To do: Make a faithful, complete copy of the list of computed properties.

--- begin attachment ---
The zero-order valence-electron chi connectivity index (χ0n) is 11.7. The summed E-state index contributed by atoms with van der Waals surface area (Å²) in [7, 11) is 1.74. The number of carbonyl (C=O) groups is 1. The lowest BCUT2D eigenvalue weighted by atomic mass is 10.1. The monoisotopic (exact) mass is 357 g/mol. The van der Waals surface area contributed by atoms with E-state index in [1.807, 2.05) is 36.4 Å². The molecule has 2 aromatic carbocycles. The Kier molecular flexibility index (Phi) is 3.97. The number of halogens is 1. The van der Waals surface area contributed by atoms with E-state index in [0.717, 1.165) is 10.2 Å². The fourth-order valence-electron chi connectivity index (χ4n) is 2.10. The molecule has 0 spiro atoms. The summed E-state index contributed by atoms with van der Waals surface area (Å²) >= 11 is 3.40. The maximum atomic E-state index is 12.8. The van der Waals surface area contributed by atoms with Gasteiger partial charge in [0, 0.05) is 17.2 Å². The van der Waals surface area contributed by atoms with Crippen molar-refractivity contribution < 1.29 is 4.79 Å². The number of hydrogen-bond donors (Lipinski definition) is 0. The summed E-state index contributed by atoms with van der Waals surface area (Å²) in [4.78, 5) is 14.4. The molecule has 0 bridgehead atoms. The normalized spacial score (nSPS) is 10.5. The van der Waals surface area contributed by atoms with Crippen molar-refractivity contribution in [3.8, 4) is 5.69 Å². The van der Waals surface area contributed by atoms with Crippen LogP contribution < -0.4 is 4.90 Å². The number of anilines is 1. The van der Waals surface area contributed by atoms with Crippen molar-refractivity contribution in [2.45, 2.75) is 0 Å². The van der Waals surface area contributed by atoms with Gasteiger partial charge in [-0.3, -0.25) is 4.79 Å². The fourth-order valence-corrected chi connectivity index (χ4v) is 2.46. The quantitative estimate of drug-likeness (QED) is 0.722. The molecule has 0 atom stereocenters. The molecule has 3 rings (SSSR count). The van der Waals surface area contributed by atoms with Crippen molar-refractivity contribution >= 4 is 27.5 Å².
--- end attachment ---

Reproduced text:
The zero-order valence-electron chi connectivity index (χ0n) is 11.7. The summed E-state index contributed by atoms with van der Waals surface area (Å²) in [7, 11) is 1.74. The number of carbonyl (C=O) groups is 1. The lowest BCUT2D eigenvalue weighted by atomic mass is 10.1. The monoisotopic (exact) mass is 357 g/mol. The van der Waals surface area contributed by atoms with E-state index in [1.807, 2.05) is 36.4 Å². The molecule has 2 aromatic carbocycles. The Kier molecular flexibility index (Phi) is 3.97. The number of halogens is 1. The van der Waals surface area contributed by atoms with E-state index in [0.717, 1.165) is 10.2 Å². The fourth-order valence-electron chi connectivity index (χ4n) is 2.10. The molecule has 0 spiro atoms. The summed E-state index contributed by atoms with van der Waals surface area (Å²) >= 11 is 3.40. The maximum atomic E-state index is 12.8. The van der Waals surface area contributed by atoms with Gasteiger partial charge in [0, 0.05) is 17.2 Å². The van der Waals surface area contributed by atoms with Crippen molar-refractivity contribution < 1.29 is 4.79 Å². The number of hydrogen-bond donors (Lipinski definition) is 0. The summed E-state index contributed by atoms with van der Waals surface area (Å²) in [4.78, 5) is 14.4. The molecule has 0 bridgehead atoms. The normalized spacial score (nSPS) is 10.5. The van der Waals surface area contributed by atoms with Crippen molar-refractivity contribution in [3.8, 4) is 5.69 Å². The van der Waals surface area contributed by atoms with Crippen LogP contribution < -0.4 is 4.90 Å². The number of anilines is 1. The van der Waals surface area contributed by atoms with Crippen molar-refractivity contribution in [2.45, 2.75) is 0 Å². The van der Waals surface area contributed by atoms with Gasteiger partial charge in [-0.3, -0.25) is 4.79 Å². The fourth-order valence-corrected chi connectivity index (χ4v) is 2.46. The quantitative estimate of drug-likeness (QED) is 0.722. The molecule has 0 atom stereocenters. The molecule has 3 rings (SSSR count). The van der Waals surface area contributed by atoms with Crippen molar-refractivity contribution >= 4 is 27.5 Å².